“Once you set foot on the land where one of the most glorious civilizations in the world thrived, you’ll be definitely spellbound,” said Stefania Niakarou-Simou, founder and CEO at Mysterious Greece. “Awarded as a UNESCO World Heritage Site, the archaeological site of Mycenae deserves your attention. It’s a once in a lifetime opportunity to explore what ignited the imagination of Homer, the greatest of all epic poets, the author of the legendary Iliad and Odyssey.
“In 1870, the great archaeologist Heinrich Schliemann, who has been named as the father of the Mycenaean Archaeology, unveiled the mysteries of Mycenae and opened a new chapter in the history of European civilization.
“A series of monumental tombstones, cyclopean walls and, of course, the ancient citadel has been well preserved through the passage of times. Highlights of Mycenae include the Lion Gate, the main entrance of the acropolis that is sole surviving monumental piece of Mycenaean sculpture, and the Treasure of Atreus, else known as the tomb of Agamemnon, that is considered to be the tallest dome till the construction of the Pantheon in Rome.
“Other highlights include the Archaeological Museum of Mycenae that exhibits 2,500 items found on site dating from the Copper period up until the Hellenistic Times.”
While you may be eager to explore Mycenae, it’s important to be prepared for Greece’s climate. Stefania added: “Since Greece is known for its elevated temperatures in the summer season, it is recommended to bring with you a bottle of water, a hat and your sunglasses. Also, it would be quite smart to wear comfortable shoes, as the terrain of Mycenae is craggy and steep. If you are an adventurous type of traveller, bring a torch in order to explore the underground cistern of Mycenae. Your digital camera is a must!”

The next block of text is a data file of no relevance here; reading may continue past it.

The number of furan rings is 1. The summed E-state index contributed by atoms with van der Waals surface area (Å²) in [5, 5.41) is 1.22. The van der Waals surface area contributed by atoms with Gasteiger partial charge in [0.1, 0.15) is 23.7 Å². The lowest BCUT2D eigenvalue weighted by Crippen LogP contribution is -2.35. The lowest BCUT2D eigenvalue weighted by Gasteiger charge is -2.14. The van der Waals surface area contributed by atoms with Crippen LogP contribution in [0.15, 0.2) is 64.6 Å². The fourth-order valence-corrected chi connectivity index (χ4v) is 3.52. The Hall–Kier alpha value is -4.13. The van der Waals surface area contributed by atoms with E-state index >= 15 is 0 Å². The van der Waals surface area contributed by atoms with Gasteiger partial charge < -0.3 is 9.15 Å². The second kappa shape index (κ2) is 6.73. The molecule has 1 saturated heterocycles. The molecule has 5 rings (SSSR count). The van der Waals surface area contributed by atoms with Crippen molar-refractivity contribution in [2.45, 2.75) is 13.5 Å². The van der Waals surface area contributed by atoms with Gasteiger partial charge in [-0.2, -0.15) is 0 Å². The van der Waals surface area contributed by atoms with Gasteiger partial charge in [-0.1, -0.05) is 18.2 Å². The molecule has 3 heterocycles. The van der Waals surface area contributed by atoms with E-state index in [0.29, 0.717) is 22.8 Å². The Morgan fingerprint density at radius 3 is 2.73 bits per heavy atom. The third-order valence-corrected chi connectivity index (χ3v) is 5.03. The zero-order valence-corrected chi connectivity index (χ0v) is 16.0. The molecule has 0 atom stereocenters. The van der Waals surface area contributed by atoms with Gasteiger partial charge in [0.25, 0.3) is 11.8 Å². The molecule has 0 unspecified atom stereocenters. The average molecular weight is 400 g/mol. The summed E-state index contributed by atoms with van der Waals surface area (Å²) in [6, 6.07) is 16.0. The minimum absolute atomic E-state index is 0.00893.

Peloponnese Peninsula, southern Greece
Anyone with even the slightest interest in ancient Greece will be aware of Zeus. Olympia was once a sanctuary dedicated to the worship of Zeus and was the location of the Pan-Hellenic Games. Held every four years, these games were considered to be the very first Olympics. Today, visitors can see the thermai (ancient baths), temples and the monument of the unknown hero at Olympia.
It’s easy to find the ruins in the small town of Olympia. Once you arrive, there is a small museum which features a small model of how the grounds once looked. Discover the history of this fascinating site and stop in the town for a bite to eat.